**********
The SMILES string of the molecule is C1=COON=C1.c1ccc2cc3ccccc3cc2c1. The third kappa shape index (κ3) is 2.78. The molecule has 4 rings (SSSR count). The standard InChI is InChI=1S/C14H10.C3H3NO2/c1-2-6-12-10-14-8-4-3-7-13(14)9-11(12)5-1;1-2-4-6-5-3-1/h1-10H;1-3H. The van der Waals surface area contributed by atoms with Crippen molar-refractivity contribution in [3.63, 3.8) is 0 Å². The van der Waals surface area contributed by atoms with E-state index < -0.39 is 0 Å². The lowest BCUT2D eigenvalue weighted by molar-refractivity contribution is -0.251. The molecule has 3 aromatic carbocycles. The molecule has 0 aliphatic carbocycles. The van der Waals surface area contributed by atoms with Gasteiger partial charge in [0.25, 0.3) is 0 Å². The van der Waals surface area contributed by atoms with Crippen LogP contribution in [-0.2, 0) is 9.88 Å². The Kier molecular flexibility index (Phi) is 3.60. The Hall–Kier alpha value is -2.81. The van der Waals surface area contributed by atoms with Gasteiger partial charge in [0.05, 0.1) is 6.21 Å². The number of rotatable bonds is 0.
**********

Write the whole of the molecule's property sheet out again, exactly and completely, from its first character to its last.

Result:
The SMILES string of the molecule is C1=COON=C1.c1ccc2cc3ccccc3cc2c1. The third kappa shape index (κ3) is 2.78. The molecule has 4 rings (SSSR count). The standard InChI is InChI=1S/C14H10.C3H3NO2/c1-2-6-12-10-14-8-4-3-7-13(14)9-11(12)5-1;1-2-4-6-5-3-1/h1-10H;1-3H. The van der Waals surface area contributed by atoms with Crippen molar-refractivity contribution in [3.63, 3.8) is 0 Å². The van der Waals surface area contributed by atoms with E-state index < -0.39 is 0 Å². The lowest BCUT2D eigenvalue weighted by molar-refractivity contribution is -0.251. The molecule has 3 aromatic carbocycles. The molecule has 0 aliphatic carbocycles. The van der Waals surface area contributed by atoms with Gasteiger partial charge in [0.25, 0.3) is 0 Å². The van der Waals surface area contributed by atoms with Crippen LogP contribution in [-0.2, 0) is 9.88 Å². The Kier molecular flexibility index (Phi) is 3.60. The Hall–Kier alpha value is -2.81. The van der Waals surface area contributed by atoms with Gasteiger partial charge in [0.05, 0.1) is 6.21 Å². The number of rotatable bonds is 0.